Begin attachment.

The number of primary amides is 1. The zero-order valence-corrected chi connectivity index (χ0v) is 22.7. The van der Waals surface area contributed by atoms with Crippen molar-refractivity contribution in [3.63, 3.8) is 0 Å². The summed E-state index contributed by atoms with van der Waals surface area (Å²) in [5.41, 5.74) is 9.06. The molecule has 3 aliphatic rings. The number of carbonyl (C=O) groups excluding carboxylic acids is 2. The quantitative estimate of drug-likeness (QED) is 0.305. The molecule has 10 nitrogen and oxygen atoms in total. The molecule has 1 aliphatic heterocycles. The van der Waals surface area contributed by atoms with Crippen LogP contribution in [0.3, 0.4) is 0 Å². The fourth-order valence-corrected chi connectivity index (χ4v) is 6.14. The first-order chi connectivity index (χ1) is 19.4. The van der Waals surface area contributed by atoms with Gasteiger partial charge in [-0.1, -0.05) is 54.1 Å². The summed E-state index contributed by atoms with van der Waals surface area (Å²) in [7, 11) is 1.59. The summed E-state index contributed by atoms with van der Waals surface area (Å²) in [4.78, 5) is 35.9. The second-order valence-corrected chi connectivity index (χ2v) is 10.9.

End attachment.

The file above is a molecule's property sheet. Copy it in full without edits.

The number of primary amides is 1. The zero-order valence-corrected chi connectivity index (χ0v) is 22.7. The van der Waals surface area contributed by atoms with Crippen molar-refractivity contribution in [3.63, 3.8) is 0 Å². The summed E-state index contributed by atoms with van der Waals surface area (Å²) in [5.41, 5.74) is 9.06. The molecule has 3 aliphatic rings. The number of carbonyl (C=O) groups excluding carboxylic acids is 2. The quantitative estimate of drug-likeness (QED) is 0.305. The molecule has 10 nitrogen and oxygen atoms in total. The molecule has 1 aliphatic heterocycles. The van der Waals surface area contributed by atoms with Crippen LogP contribution in [0.3, 0.4) is 0 Å². The fourth-order valence-corrected chi connectivity index (χ4v) is 6.14. The first-order chi connectivity index (χ1) is 19.4. The van der Waals surface area contributed by atoms with Gasteiger partial charge in [-0.1, -0.05) is 54.1 Å². The summed E-state index contributed by atoms with van der Waals surface area (Å²) in [7, 11) is 1.59. The summed E-state index contributed by atoms with van der Waals surface area (Å²) in [4.78, 5) is 35.9. The second-order valence-corrected chi connectivity index (χ2v) is 10.9.